With Muslims being portrayed as terrorists in the West, giving rise to Islamophobia, drawing a corresponding response from the East, Sufism provides a platform for the two sides to interact.
This was stated by Marcia Hermensen, a professor at the Loyola University in Chicago while delivering a lecture on “Sufism and the West”. The lecture had been organised by the Muslim Institute.
Hermensen said that Sufism, practised for centuries, made co-existence among various religions and civilisations possible in the past.
Moreover, she said that sufism was often characterised as culture-friendly so that Islamic thought could be introduced through subjects such as art and poetry and hence Islam could spread around the world by meeting people where they were in their cultural interest in an adaptive manner.
In the wake of globalisation, migration from ‘East’ to ‘West’ increased along with the invention of different modes of transportation, allowing more and more western population to come into contact with sufism and also led to the establishment of Sufism in the West as an academic field. “The isolation of individuals has lead people to search for inner peace in Sufi poetry which can thus create a peace-loving and friendly society. Sufism provides the western community with rationality and objectivity regarding contemporary issues,” Hermensen said.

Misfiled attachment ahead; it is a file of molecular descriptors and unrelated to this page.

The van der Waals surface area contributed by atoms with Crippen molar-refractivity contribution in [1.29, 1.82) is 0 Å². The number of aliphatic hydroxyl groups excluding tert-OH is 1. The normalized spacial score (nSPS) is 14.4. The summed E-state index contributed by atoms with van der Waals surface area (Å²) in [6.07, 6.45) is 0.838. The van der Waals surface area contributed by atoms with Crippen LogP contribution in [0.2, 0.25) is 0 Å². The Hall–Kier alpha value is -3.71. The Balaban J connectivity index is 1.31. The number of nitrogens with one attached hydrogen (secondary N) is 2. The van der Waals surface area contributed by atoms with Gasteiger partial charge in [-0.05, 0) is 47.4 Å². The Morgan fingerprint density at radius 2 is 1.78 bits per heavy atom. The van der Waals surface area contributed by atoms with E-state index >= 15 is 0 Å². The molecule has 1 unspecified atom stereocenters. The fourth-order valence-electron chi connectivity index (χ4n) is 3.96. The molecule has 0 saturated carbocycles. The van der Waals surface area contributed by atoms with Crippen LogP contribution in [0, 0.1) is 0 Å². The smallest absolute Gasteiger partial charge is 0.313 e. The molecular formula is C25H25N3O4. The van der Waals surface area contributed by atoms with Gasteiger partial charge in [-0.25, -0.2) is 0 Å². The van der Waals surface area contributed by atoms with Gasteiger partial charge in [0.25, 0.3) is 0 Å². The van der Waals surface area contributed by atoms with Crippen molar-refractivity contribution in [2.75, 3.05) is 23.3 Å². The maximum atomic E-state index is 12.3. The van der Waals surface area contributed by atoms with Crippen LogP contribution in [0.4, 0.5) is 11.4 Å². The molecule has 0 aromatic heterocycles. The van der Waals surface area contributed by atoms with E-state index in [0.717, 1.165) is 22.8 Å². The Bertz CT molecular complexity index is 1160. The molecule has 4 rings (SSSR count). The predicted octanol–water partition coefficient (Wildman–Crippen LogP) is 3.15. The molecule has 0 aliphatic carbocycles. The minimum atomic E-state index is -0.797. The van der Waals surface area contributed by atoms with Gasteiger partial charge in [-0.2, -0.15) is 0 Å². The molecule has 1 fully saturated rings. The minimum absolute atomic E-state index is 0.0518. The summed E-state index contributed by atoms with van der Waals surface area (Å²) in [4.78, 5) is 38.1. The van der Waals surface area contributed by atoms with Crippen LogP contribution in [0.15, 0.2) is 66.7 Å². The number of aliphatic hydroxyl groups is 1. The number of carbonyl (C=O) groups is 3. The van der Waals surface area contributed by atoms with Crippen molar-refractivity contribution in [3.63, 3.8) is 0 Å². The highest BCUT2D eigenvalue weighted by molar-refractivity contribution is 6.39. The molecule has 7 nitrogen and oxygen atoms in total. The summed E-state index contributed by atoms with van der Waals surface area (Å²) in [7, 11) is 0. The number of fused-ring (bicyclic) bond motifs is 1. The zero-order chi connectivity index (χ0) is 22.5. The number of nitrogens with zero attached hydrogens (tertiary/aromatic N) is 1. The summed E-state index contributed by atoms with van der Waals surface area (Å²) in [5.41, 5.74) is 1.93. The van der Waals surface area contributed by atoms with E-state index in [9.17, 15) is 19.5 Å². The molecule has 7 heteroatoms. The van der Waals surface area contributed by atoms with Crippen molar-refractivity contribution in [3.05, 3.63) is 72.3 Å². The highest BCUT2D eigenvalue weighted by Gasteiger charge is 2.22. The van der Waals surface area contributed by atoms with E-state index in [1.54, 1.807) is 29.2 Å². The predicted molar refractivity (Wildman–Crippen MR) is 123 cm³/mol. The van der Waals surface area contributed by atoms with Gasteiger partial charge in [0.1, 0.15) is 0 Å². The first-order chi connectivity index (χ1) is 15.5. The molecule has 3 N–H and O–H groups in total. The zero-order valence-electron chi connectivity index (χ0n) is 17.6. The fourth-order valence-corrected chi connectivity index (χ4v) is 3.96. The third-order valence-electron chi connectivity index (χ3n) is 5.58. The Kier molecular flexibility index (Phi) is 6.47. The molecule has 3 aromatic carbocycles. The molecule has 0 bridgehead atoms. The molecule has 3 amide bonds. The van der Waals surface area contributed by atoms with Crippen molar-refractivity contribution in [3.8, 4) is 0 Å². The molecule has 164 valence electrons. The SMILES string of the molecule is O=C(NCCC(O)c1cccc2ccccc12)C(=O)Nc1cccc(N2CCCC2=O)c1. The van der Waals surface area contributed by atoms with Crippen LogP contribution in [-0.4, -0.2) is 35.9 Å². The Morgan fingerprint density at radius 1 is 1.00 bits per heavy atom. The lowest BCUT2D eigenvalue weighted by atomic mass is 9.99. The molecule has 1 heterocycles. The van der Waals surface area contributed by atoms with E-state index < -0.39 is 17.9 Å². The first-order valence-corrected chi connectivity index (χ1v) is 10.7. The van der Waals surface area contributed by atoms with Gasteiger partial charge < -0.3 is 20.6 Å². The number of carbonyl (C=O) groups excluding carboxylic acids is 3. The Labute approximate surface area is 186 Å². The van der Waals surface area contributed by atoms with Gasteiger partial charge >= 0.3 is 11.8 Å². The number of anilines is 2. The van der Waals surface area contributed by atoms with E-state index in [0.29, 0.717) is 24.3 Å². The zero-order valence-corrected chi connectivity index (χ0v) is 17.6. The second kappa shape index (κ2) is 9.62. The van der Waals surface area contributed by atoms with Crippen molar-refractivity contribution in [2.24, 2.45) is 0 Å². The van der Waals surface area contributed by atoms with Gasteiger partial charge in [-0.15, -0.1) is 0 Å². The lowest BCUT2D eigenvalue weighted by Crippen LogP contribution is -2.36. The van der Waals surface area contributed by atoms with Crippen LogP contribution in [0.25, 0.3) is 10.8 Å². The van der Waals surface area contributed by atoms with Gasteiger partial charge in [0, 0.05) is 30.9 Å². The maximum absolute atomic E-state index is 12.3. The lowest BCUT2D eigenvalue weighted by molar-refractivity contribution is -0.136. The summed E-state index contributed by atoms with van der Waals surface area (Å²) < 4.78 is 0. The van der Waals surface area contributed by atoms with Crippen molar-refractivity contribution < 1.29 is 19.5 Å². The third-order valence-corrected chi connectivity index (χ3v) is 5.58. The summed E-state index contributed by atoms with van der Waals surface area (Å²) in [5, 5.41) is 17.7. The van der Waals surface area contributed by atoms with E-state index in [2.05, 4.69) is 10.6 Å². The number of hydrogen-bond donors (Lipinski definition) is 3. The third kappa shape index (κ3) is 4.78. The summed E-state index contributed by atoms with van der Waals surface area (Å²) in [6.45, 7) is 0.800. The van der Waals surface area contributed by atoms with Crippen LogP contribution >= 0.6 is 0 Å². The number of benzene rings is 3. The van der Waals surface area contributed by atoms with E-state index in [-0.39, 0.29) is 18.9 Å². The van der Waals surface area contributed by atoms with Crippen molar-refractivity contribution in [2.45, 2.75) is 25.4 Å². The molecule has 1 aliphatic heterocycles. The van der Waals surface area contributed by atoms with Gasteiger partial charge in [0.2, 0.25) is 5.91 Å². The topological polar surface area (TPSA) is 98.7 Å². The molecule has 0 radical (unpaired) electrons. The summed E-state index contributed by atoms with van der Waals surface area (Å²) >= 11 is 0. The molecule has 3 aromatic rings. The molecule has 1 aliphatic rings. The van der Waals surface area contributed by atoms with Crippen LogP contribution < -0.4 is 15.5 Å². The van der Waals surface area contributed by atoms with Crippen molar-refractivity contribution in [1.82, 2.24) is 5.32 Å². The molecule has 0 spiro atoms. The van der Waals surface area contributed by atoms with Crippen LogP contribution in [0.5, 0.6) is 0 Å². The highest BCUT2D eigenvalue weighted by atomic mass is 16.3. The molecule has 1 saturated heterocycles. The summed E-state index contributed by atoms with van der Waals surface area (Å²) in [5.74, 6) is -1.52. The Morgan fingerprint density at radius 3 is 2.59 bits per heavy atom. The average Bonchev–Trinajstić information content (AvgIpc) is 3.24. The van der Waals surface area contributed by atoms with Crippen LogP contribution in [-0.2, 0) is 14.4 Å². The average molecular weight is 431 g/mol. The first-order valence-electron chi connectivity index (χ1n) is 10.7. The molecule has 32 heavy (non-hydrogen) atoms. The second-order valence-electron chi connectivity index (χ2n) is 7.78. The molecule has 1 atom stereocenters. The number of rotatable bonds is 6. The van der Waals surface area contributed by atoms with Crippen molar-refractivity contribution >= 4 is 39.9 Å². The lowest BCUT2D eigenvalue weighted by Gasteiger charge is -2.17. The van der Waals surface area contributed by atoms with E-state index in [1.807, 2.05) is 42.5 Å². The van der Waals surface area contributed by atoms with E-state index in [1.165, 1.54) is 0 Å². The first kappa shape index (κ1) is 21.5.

“Multiculturalism has emerged as a reality and Sufism provides us with the platform of interaction between the East and the West.”
One peculiarity of Sufi teachings, she said, was that it addresses humanity above all linguistic, racial and ethnic differences.
“In the wake of prevailing extreme tendencies, Sufi teachings can lead us towards harmony and brotherhood,” she said, adding that focusing the commonalities and bridging the gap between people was the need of the hour.
With the portrayal of Muslims as extremists in the west giving rise to Islamophobia, drawing corresponding reactions in the East. there was a need for dialogue between Muslims and the West for the resolution of contemporary issues. “We are all connected to Sufism because of our spiritual aspect. Even scientists are looking for spiritual connections behind physical happenings,” she said.
Published in The Express Tribune, July 19th, 2017.